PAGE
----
Eli Lilly reported the highest total payment amount ($811.7 million), perhaps reflecting Lilly’s conservative corporate culture.7 Lilly also sponsors an FDA OPDP Regulatory Pharmaceutical Fellowship designed to train selected candidates about regulatory aspects of drug advertising and promotion, and to “maintain and enhance a scientific link among the FDA, academia, and the pharmaceutical industry.”8

It appears that, despite ProPublica’s efforts and other attempts to oversimplify and impugn the importance of these relationships, their value is also recognized and supported.

Like the fake political news that affected on our presidential election, fake medical news and fake medical publishing become real if enough people believe the statements they present. Dissemination of fake information is a threat to the clinical scientific community and the physician-patient relationship. The best way to overcome the challenges is to stay informed and help educate colleagues, trainees and patients.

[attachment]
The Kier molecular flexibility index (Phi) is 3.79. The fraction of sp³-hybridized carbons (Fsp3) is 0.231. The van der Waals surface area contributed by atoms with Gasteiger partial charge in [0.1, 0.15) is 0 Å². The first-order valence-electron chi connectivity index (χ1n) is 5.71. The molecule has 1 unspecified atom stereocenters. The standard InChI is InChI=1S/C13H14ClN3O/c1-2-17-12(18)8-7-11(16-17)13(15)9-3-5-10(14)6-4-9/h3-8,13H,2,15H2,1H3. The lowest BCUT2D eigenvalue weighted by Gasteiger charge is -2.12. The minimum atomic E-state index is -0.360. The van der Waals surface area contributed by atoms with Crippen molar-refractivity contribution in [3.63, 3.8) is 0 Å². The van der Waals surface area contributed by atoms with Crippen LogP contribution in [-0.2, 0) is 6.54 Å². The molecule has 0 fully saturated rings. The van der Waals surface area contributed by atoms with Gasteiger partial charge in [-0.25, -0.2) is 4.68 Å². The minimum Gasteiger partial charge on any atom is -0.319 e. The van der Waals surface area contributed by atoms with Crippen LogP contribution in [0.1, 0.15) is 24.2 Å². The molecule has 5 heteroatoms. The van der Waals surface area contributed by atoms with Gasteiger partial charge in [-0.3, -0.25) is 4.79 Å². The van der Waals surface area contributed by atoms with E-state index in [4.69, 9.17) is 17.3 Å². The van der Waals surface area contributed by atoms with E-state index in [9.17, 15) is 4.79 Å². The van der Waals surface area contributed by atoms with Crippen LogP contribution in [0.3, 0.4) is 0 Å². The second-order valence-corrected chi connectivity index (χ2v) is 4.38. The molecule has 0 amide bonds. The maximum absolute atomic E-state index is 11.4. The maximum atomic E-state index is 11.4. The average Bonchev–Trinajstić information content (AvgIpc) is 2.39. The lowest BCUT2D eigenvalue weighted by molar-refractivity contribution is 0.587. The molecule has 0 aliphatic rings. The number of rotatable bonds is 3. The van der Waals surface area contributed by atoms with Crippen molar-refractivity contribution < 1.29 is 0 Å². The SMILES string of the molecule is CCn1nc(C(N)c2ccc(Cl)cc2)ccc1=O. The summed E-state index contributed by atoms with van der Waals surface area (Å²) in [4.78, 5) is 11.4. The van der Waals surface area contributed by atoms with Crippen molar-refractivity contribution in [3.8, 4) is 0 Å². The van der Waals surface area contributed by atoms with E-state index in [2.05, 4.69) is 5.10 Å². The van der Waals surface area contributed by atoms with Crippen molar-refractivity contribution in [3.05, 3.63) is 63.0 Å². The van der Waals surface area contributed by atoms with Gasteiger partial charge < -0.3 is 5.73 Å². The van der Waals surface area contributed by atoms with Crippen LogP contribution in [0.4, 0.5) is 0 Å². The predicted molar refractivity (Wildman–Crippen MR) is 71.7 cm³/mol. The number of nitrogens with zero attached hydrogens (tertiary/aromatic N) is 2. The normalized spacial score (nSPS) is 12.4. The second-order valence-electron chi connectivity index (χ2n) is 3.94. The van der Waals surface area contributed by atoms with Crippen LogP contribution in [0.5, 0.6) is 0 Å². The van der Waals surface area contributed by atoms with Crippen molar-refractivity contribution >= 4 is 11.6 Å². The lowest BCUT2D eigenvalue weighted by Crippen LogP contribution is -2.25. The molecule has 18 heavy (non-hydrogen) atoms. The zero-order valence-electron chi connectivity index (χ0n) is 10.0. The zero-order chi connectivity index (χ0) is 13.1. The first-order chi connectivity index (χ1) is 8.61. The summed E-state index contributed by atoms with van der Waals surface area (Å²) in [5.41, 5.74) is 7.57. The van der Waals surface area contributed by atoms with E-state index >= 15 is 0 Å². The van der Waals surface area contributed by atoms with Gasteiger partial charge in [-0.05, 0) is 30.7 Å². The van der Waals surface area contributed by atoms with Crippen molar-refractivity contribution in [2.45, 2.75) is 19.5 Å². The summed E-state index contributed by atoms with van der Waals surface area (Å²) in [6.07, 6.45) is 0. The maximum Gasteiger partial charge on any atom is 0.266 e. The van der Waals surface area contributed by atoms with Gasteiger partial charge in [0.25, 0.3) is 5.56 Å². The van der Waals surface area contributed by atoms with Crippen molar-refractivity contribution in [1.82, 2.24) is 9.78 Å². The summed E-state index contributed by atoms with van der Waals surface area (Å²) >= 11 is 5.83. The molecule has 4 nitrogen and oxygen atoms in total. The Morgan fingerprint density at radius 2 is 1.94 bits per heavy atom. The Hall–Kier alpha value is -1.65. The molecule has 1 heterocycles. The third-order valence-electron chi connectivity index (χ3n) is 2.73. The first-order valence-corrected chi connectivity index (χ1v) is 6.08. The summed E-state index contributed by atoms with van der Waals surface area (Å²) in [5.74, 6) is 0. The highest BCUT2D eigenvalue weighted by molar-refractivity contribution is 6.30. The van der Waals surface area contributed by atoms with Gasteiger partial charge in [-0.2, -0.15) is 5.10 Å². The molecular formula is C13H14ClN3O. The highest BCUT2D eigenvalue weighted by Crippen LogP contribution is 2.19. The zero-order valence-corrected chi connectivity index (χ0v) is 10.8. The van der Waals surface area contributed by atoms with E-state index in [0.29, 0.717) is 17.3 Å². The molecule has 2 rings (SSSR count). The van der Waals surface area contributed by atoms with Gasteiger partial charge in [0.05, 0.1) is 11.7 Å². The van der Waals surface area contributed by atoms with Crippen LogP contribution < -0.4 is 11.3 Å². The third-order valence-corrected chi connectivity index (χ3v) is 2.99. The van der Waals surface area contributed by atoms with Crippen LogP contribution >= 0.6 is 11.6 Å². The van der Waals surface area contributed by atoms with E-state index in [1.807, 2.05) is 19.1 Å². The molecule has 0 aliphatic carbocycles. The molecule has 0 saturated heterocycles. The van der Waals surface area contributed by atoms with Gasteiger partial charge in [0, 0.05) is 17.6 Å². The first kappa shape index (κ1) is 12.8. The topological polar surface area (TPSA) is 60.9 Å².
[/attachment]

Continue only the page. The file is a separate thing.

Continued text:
1. https://www.insidehighered.com/news/2016/08/29/federal-trade-commission-begins-crack-down-predatory-publishers

2. https://predatoryjournals.com/

3. https://www.fda.gov/Drugs/GuidanceComplianceRegulatoryInformation/Surveillance/DrugMarketingAdvertisingandCommunications/ucm081617.htm

4. To make a report, e-mail BadAd@fda.gov or call 855-RX-BADAD.

5. https://www.cms.gov/openpayments

6. https://www.propublica.org/series/dollars-for-docs

7. https://www.lilly.com/who-we-are/governance

8. https://www.fda.gov/downloads/aboutfda/centersoffices/officeofmedicalproductsandtobacco/cder/ucm530422.pdf